by Jenny Brigalow
My family tree is actually more of a forest, but one of the bonuses of such a convoluted life has been a Scottish connection. My late stepfather, John, was a Scott.
When I was a young woman I holidayed at the Scottish family cottage in Argyll, just on the edge of the Crinan Canal. And there I was privileged to discover Argyll, a mystical and magical place that is quite possibly the most romantic spot on the planet.
This early contact with Scotland forged a lasting love of the land and an abiding interest in its myths, legends and history. From the highlands through the still water of the lochs and to the rugged coastline, Argyll is breathtaking.
In August 2013 I returned and rediscovered my Scotland.
It was a joy to come to know Argyll so intricately through my writing. The Macgregor plunges the reader into a romantic tale of high drama and intrigue. It is a story of the present and the past, of fantasy and fact, of love and loss. It is about a young werewoman whose life has been forged in the very bedrock of her ancient home and of the man whom she determines to make her own.
Megan MacGregor is no ordinary woman, but then Sean Duncan is a whole lot more man than she imagines. Their fate is irrevocably tied to the ancient feuds of the clans. Behind the bleak and austere walls of Carrick Castle the Campbells are watching, and in the darkness, the hunt is on.
Where we live shapes who we are, from the clothes we wear to the food we eat. Megan and Sean are no different. Megan has a preference for Dr Martens boots and tartan miniskirts, while Sean wears the dress code of his work, blue jeans and riding boots. Sean’s diet is mainly liquid, with a penchant for a fine malt whisky. Megan sits down to sizzling, succulent seal steaks with her grandad.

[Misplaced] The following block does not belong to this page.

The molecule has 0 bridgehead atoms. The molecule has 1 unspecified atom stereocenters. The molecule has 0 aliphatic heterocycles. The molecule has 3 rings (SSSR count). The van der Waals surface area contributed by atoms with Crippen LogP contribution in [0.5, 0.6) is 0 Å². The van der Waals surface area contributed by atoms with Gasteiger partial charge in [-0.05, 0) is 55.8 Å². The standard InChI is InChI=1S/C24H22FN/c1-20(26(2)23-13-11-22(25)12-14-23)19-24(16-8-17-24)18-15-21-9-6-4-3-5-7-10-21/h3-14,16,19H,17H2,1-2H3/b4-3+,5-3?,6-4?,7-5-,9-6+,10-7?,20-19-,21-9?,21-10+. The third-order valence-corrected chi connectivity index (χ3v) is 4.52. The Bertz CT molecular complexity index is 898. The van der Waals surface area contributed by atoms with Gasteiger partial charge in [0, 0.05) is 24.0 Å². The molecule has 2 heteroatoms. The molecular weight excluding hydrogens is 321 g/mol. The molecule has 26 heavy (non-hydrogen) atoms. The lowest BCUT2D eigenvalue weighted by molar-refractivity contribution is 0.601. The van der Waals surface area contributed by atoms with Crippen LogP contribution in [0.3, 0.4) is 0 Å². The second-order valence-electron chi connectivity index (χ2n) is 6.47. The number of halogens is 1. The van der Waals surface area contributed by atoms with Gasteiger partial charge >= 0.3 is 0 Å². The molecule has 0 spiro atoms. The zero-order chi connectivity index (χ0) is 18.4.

It is in a misty vale that Megan finds her man: ‘Up close she could see that his brilliant blue eyes were surrounded by lush black lashes, and his upper lip was full. Quite kissable. His bare chest impressively broad, his stomach as tight as a greyhound’s. Not bad—for a mere mortal.’
And it is in the ancient fortress of Dunaad that Sean Duncan discovers the seat of the Olde: ‘Water ran down his body like a lover. The stone beneath his feet spoke to him like a brother. And in his hand the oak staff trembled with the promise of his power.’
Argyll is beautiful, wild and remote. It is uncompromising. It is enduring. It is verdant. Come join Megan and Sean there. You won’t want to leave. Ever.
In Children of the Mist, we discovered the secret history of the Children. Now, in the wilds of Scotland, one of them has come of age…